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updated 1/13/2004 7:16:07 PM ET 2004-01-14T00:16:07

U.S. military forces in Iraq "appear" to have committed war crimes by detaining relatives of suspected insurgents or wanted former officials, and demolishing their homes, the U.S.-based advocacy group Human Rights Watch has warned. 

Kenneth Roth, the organization's executive director, told U.S. Defense Secretary Donald Rumsfeld in a letter on Monday that the United States had reportedly demolished homes "on at least four recent occasions, in situations that did not meet the test of military necessity." 

It said the actions "rather appeared to be for the purpose of punishing or compelling the cooperation of the family in question." In two incidents, it added, "U.S. forces also reportedly detained close relatives of a person that the U.S. was attempting to apprehend. In these cases the individuals detained were themselves not suspected of responsibility for any wrongdoing."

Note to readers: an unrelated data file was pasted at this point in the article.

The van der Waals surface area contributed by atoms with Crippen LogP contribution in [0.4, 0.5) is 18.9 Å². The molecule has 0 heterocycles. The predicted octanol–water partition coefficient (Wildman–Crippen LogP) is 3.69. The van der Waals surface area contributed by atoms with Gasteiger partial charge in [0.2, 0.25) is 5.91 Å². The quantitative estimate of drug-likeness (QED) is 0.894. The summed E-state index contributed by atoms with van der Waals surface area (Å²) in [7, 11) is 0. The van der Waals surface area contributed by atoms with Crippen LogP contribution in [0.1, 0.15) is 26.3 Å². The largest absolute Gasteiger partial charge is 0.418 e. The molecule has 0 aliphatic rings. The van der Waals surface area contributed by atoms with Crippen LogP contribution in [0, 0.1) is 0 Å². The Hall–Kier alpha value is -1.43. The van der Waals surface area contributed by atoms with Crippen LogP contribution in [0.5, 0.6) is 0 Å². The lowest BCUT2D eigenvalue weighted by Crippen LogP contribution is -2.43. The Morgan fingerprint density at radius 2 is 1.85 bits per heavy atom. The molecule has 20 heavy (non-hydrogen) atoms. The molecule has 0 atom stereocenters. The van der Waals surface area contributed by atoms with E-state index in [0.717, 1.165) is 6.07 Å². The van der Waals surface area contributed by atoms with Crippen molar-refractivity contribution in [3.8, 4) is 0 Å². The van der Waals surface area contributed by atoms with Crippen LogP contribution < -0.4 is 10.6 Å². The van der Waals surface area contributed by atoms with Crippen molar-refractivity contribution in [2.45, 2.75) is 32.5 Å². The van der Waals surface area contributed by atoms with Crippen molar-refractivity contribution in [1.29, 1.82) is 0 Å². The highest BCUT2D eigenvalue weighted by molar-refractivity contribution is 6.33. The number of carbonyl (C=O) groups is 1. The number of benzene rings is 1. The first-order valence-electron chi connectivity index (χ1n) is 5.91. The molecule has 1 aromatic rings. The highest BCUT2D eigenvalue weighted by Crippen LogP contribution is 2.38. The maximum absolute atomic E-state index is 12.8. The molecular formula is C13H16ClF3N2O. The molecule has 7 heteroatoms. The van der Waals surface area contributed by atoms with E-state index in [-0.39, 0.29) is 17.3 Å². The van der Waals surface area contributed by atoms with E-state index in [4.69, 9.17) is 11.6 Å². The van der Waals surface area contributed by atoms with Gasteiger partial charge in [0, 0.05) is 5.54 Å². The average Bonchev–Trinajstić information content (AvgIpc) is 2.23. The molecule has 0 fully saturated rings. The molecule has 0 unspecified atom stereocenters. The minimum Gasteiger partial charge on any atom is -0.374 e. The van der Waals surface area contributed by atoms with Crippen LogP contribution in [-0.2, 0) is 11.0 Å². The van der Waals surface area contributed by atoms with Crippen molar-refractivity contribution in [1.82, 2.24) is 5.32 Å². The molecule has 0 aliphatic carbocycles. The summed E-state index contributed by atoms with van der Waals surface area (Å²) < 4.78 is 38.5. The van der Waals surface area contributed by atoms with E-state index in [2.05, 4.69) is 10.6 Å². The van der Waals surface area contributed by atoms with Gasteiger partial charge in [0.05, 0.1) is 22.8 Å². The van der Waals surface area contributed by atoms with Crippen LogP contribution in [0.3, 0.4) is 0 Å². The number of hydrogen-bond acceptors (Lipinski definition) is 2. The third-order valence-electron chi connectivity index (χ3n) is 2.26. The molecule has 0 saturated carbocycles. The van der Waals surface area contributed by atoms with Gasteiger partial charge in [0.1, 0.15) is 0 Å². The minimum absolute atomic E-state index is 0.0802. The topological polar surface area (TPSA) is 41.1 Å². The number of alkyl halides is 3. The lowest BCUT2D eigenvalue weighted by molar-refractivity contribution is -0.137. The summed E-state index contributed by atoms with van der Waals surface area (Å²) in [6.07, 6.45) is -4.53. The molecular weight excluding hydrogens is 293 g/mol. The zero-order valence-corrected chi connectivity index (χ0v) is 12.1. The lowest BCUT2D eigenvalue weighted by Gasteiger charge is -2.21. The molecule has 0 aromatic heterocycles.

Geneva Conventions cited
According to Human Rights Watch, destroying civilian property as a reprisal or deterrent "amounts to collective punishment, which is prohibited by the 1949 Geneva Conventions." Detaining people in order to compel actions from the opposing side "amounts to hostage taking, which is a grave breach of the Geneva Conventions: in other words, a war crime." 

Mr. Roth called on Mr. Rumsfeld to take "immediate and tangible steps to ensure that actions of U.S. forces in Iraq comply fully with the Geneva Conventions," and to release "without delay" people detained on the basis of their familial relation to wanted persons.

© The Financial Times Ltd 2010. "FT" and "Financial Times" are trademarks of the Financial Times.

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